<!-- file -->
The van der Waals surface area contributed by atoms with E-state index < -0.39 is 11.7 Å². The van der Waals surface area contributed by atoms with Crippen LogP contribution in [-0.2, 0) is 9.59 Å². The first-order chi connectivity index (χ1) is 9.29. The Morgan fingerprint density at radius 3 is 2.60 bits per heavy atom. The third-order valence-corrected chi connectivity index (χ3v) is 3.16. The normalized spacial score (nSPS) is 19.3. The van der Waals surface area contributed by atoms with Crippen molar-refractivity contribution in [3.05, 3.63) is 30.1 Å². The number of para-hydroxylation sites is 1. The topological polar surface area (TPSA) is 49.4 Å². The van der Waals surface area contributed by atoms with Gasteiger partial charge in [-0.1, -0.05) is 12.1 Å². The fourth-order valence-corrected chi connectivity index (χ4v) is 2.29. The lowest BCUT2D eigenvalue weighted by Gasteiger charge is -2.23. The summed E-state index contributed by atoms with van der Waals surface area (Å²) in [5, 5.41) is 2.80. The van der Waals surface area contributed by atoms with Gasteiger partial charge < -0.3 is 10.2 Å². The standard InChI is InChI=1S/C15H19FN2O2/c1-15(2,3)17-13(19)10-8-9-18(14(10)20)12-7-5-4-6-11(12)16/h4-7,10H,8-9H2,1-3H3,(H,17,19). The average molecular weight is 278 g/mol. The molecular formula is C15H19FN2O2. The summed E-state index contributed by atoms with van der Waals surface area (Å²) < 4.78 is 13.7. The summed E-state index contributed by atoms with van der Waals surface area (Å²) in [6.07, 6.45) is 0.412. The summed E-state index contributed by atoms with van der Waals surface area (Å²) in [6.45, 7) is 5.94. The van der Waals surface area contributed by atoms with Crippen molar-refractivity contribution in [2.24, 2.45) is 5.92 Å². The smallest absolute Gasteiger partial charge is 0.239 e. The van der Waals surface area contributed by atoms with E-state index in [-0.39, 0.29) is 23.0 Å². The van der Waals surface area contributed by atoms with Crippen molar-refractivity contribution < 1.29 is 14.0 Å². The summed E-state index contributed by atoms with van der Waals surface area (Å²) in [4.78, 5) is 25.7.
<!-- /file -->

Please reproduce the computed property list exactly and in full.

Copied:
The van der Waals surface area contributed by atoms with E-state index < -0.39 is 11.7 Å². The van der Waals surface area contributed by atoms with Crippen LogP contribution in [-0.2, 0) is 9.59 Å². The first-order chi connectivity index (χ1) is 9.29. The Morgan fingerprint density at radius 3 is 2.60 bits per heavy atom. The third-order valence-corrected chi connectivity index (χ3v) is 3.16. The normalized spacial score (nSPS) is 19.3. The van der Waals surface area contributed by atoms with Crippen molar-refractivity contribution in [3.05, 3.63) is 30.1 Å². The number of para-hydroxylation sites is 1. The topological polar surface area (TPSA) is 49.4 Å². The van der Waals surface area contributed by atoms with Gasteiger partial charge in [-0.1, -0.05) is 12.1 Å². The fourth-order valence-corrected chi connectivity index (χ4v) is 2.29. The lowest BCUT2D eigenvalue weighted by Gasteiger charge is -2.23. The summed E-state index contributed by atoms with van der Waals surface area (Å²) in [5, 5.41) is 2.80. The van der Waals surface area contributed by atoms with Gasteiger partial charge < -0.3 is 10.2 Å². The standard InChI is InChI=1S/C15H19FN2O2/c1-15(2,3)17-13(19)10-8-9-18(14(10)20)12-7-5-4-6-11(12)16/h4-7,10H,8-9H2,1-3H3,(H,17,19). The average molecular weight is 278 g/mol. The molecular formula is C15H19FN2O2. The summed E-state index contributed by atoms with van der Waals surface area (Å²) < 4.78 is 13.7. The summed E-state index contributed by atoms with van der Waals surface area (Å²) in [6.07, 6.45) is 0.412. The summed E-state index contributed by atoms with van der Waals surface area (Å²) in [6.45, 7) is 5.94. The van der Waals surface area contributed by atoms with Crippen molar-refractivity contribution in [2.24, 2.45) is 5.92 Å². The smallest absolute Gasteiger partial charge is 0.239 e. The van der Waals surface area contributed by atoms with E-state index in [-0.39, 0.29) is 23.0 Å². The van der Waals surface area contributed by atoms with Crippen molar-refractivity contribution < 1.29 is 14.0 Å². The summed E-state index contributed by atoms with van der Waals surface area (Å²) in [4.78, 5) is 25.7.